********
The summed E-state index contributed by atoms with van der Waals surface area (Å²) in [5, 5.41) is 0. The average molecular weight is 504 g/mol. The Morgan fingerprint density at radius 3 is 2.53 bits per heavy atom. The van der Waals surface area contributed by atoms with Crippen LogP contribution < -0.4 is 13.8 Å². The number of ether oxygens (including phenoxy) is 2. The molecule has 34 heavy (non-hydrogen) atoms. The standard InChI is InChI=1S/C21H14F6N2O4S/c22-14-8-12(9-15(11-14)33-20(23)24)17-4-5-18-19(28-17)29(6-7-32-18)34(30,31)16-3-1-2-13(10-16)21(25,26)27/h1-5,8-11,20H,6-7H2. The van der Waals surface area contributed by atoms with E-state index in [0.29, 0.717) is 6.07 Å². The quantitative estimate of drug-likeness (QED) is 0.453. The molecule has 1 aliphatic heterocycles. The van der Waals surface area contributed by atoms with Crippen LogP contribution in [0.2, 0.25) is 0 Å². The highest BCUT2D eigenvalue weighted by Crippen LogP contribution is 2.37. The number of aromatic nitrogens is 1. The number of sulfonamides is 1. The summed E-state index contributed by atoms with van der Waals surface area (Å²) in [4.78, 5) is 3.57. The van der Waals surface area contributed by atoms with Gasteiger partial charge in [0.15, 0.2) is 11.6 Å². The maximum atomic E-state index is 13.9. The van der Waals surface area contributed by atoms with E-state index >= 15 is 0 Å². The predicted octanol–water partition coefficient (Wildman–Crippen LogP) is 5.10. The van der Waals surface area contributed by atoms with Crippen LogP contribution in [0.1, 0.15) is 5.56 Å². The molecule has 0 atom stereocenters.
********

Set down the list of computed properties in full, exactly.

The summed E-state index contributed by atoms with van der Waals surface area (Å²) in [5, 5.41) is 0. The average molecular weight is 504 g/mol. The Morgan fingerprint density at radius 3 is 2.53 bits per heavy atom. The van der Waals surface area contributed by atoms with Crippen LogP contribution < -0.4 is 13.8 Å². The number of ether oxygens (including phenoxy) is 2. The molecule has 34 heavy (non-hydrogen) atoms. The standard InChI is InChI=1S/C21H14F6N2O4S/c22-14-8-12(9-15(11-14)33-20(23)24)17-4-5-18-19(28-17)29(6-7-32-18)34(30,31)16-3-1-2-13(10-16)21(25,26)27/h1-5,8-11,20H,6-7H2. The van der Waals surface area contributed by atoms with E-state index in [0.29, 0.717) is 6.07 Å². The quantitative estimate of drug-likeness (QED) is 0.453. The molecule has 1 aliphatic heterocycles. The van der Waals surface area contributed by atoms with Crippen LogP contribution in [0.2, 0.25) is 0 Å². The highest BCUT2D eigenvalue weighted by Crippen LogP contribution is 2.37. The number of aromatic nitrogens is 1. The number of sulfonamides is 1. The summed E-state index contributed by atoms with van der Waals surface area (Å²) in [4.78, 5) is 3.57. The van der Waals surface area contributed by atoms with Gasteiger partial charge in [0.15, 0.2) is 11.6 Å². The maximum atomic E-state index is 13.9. The van der Waals surface area contributed by atoms with E-state index >= 15 is 0 Å². The predicted octanol–water partition coefficient (Wildman–Crippen LogP) is 5.10. The van der Waals surface area contributed by atoms with Crippen LogP contribution in [0.1, 0.15) is 5.56 Å². The molecule has 0 atom stereocenters.